Earmark Disclosure in (Temporary?) RecessionMarch 26, 2007 - by Donny Shaw
All of the recent scrambling to define exactly what an earmark is may be leading to less transparency in their disclosure. The Wall Street Journal is reporting on an accusation by Senator Tom Coburn (R-OK) (pictured at right, foreground) that the Appropriations Committees, and presumably their Democratic Chairman, are twisting the arm of the Congressional Research Service in order to help them cover up wasteful spending:
>Nothing highlighted Congress’s spending problem in last year’s election more than earmarks, the special projects like Alaska’s “Bridge to Nowhere” that members drop into last-minute conference reports leaving no opportunity to debate or amend them. Voters opted for change in Congress, but on earmarks it looks as if they’ll only be getting more smoke and mirrors.
>Democrats promised reform and instituted “a moratorium” on all earmarks until the system was cleaned up. Now the appropriations committees are privately accepting pork-barrel requests again. But curiously, the scorekeeper on earmarks, the Library of Congress’s Congressional Research Service (CRS)—a publicly funded, nonpartisan federal agency—has suddenly announced it will no longer respond to requests from members of Congress on the size, number or background of earmarks. “They claim it’ll be transparent, but they’re taking away the very data that lets us know what’s really happening,” says Oklahoma Sen. Tom Coburn. “I’m convinced the appropriations committees are flexing their muscles with CRS.”
>Indeed, the shift in CRS policy represents a dramatic break with its 12-year practice of supplying members with earmark data. “CRS will no longer identify earmarks for individual programs, activities, entities, or individuals,” stated a private Feb. 22 directive from CRS Director Daniel Mulhollan.
>When Sen. Coburn and Sen. Jim DeMint of South Carolina submitted earmark inquiries recently, they were both turned down. Each then had heated conversations with Mr. Mulhollan. The director, who declined to be interviewed for this article, explained that because the appropriations committees and the White House’s Office of Management and Budget (OMB) were now preparing their own lists of earmarks, CRS should no longer play a role in the process. He also noted that both the House and Senate are preparing their own definitions of earmarks. “It is not appropriate for us to continue our research,” his directive states.
This is not the first time, recently, that an attempt to be tough on earmarking has been called bluff. President Bush, as part of his Statue of the Union promise to reduce earmarks by 50%, said that he called on the Office Of Management and Budget (OMB) to post a database of all earmarks requested by members of Congress in the 2005 budget. The data that was released reveals much less than expected — it only provides an overview of earmarks, no specifics or information about what the individual earmarks are. When the report was released, Mark Tapscott claimed that Bush Has Caved on Earmarks:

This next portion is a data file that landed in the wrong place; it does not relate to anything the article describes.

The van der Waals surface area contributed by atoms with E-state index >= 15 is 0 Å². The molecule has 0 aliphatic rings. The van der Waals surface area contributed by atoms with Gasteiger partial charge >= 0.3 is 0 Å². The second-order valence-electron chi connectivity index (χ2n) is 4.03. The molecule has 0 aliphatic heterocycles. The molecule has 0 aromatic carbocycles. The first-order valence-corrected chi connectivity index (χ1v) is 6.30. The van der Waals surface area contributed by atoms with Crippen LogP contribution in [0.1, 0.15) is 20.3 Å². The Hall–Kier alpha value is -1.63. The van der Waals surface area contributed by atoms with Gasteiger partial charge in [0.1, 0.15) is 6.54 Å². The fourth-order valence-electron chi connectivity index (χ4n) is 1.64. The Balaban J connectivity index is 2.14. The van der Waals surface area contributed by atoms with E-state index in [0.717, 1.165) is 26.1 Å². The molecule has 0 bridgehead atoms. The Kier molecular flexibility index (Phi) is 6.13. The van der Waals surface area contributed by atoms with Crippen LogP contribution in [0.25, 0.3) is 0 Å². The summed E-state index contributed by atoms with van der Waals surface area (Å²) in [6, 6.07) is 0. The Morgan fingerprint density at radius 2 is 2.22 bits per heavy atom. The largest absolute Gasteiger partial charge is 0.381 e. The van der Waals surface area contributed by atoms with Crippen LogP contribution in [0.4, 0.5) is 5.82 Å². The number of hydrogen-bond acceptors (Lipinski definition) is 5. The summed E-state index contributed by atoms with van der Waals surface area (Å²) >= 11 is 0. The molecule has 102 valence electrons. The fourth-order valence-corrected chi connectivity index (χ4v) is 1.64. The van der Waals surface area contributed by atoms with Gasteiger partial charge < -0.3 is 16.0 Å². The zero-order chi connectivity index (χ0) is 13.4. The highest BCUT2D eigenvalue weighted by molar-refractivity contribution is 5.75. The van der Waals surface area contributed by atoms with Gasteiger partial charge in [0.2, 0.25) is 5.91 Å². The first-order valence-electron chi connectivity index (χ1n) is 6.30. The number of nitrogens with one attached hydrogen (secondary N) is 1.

>When I heard last week from Hill sources that the White House congressional liason staff was pressuring OMB Director Rob Portman to not release all of the earmarks requested by Members of Congress to executive agencies under the FY2005 budget, I called the OMB press office.
>When I asked for a copy of the earmark database and copies of all correspondence between OMB and executive branch officials and Members and Hill staff, I was promised a call-back from a senior OMB spokesman. Not surprisingly, that call never came.
>Now this morning, word is circulating on the Hill that the Bush administration is going to release only a limited database of earmarks later today or maybe no database at all, but just aggregate or summary data.
>Seems the White House legislative staff fears releasing the database would offend members of the appropriation committees in Congress. So, the public gets the shaft, again, on a topic on which there is no doubt where the American people stand.
The OMB’s website states that “the information currently available is a work in progress and will be updated in the coming weeks.” We’ll have to wait and see if the information in the finalized report is satisfactory. If the data provided by the OMB is as complete as the CRS data was, we’ll be ahead in terms of transparency because the information will be available to the public as well as lawmakers. However, if the data update does not add much in terms of specifics and just fills out the summary data where it is still incomplete, the earmark information which was once available to lawmakers will be lost to what is only the facade of an improvement in transparency. Posting data online is only a step forward in transparency if it provides the public with useful information.
>And in any case, CRS works for Congress, so it is bizarre for it to claim work being done by the executive branch as a reason to deny members information it was happy to collect and release in the past.